Belfast man Brendan Irvine made it through to the Olympics last night after a swashbuckling performance in London's CopperBox Arena, but it was heartache for Kurt Walker at the first attempt of securing his spot.
European champion Walker was expected to not only make it to Tokyo but have a real shot at coming home with a medal but in a stunning upset the Lisburn man lost a unanimous decision to awkward German Hamsat Shadolov on the final evening of the Olympic qualifying event, which was cancelled last night by the IOC due to the coronavirus.
Having suffered a freak foot injury last summer which ruled him out of the European Games, Irvine was hugely impressive as he comprehensively outboxed Hungarian Istavan Szaka over three entertaining rounds to secure back-to-back Olympic appearances, having competed in Rio four years ago.
It was a long haul back from injury for Irvine, who only returned to the ring last month, but he produced a display arguably equal to any the 23-year-old has given before. Snapping out a stinging right cross with relentless accuracy, the Belfast man also matched the ferocity of his opponent in the first round.
Winning the round on the cards of four out of the five judges, Irvine clicked up a gear as he tortured the southpaw Magyar and used his footwork to create angles from which he landed rights to the head and body. He also demonstrated a new dimension to his natural counter-punching style as Irvine, on occasion, planted his feet to deliver more spite in his blows.
It was such a dominant round that two judges scored it 10-8 for Irvine, who knew going into the final three minutes that Tokyo was on the horizon. The Belfast man took a sharp shot at the start of the third but then settled down to pick the Hungarian apart with his sharp shooting right up to the final bell.
Featherweight Walker was the final Irish boxer in the ring and he found his southpaw opponent particularly tricky in the opening three minutes, losing the round on all the cards.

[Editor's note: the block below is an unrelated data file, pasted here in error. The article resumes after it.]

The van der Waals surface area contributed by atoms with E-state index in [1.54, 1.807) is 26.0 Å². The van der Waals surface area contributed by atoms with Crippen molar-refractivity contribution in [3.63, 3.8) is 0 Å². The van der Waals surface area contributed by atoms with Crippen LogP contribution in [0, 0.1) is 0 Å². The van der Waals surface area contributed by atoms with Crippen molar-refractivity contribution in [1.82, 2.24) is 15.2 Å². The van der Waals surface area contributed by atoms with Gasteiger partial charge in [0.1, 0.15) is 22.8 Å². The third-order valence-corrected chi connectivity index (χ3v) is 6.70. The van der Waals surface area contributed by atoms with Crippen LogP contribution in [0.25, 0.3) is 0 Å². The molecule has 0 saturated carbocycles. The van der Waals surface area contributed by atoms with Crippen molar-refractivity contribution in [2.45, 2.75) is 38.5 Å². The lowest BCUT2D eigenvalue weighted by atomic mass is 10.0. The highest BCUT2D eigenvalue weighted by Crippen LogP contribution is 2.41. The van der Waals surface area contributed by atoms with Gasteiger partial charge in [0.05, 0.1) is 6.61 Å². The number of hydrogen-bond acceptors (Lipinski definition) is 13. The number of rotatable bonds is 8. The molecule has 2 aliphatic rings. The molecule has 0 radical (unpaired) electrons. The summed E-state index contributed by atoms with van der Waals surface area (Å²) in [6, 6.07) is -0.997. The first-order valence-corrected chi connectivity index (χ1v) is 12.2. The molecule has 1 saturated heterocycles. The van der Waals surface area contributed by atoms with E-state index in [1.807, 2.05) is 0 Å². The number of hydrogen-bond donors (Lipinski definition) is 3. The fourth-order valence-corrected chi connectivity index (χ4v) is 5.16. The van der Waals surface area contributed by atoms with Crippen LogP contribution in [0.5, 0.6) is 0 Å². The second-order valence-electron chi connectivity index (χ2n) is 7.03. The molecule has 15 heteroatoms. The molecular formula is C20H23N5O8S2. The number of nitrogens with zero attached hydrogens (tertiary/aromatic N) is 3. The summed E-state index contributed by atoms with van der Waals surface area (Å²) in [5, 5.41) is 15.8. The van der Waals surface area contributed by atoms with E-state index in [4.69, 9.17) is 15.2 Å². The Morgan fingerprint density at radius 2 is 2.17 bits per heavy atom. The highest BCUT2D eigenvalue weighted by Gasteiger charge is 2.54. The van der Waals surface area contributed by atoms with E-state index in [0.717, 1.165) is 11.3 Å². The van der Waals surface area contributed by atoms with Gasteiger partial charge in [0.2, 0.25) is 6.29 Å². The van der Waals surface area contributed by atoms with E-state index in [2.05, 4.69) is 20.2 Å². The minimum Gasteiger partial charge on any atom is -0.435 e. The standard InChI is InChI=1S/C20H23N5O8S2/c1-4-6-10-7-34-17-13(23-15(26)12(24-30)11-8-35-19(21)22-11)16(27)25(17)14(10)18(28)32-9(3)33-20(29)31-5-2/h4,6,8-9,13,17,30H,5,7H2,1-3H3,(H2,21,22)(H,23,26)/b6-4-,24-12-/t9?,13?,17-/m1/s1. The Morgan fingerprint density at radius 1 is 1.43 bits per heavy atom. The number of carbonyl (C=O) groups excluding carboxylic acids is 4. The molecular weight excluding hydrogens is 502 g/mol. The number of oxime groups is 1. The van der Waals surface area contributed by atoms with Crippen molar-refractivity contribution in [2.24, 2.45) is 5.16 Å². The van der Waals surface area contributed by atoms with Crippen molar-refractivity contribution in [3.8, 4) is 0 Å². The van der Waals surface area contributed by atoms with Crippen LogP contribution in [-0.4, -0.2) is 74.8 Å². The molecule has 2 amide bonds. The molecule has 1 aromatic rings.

The frustration continued as Walker found it very difficult to pin down the German and land any clean blows, though his aggression in the final round seemed to be enough to take it. Nevertheless, Shadolov was given a unanimous decision and Walker was left feeling gutted.
Fellow Co Antrim boxer Aidan Walsh gave a fine performance to make it through to the last-16 of the welterweight division and it now remains to be seen when and where the qualifying tournament will resume.
Commonwealth Games silver medallist Walsh, one of the most improved Irish boxers over the past two years, was simply too classy for Estonia's Pavel Kamanin.
A natural counter-puncher, Monkstown ABC man Walsh picked off Kamanin with ease and never allowed his opponent to gain a foothold throughout the three rounds, rocking him in the second on his way to a points decision.
There was disappointment for Belfast flyweight Carly McNaul, who was outfoxed by Charley Davison of Team GB.
Typically, Commonwealth Games silver medallist McNaul fought with great heart but was left with a mountain to climb after losing the first two rounds to the slick English southpaw who forced the Belfast woman to take two standing counts in the third.
Meanwhile, Laois man Michael Nevin defeated Dutch middleweight Max van der Pas on a 4-1 decision.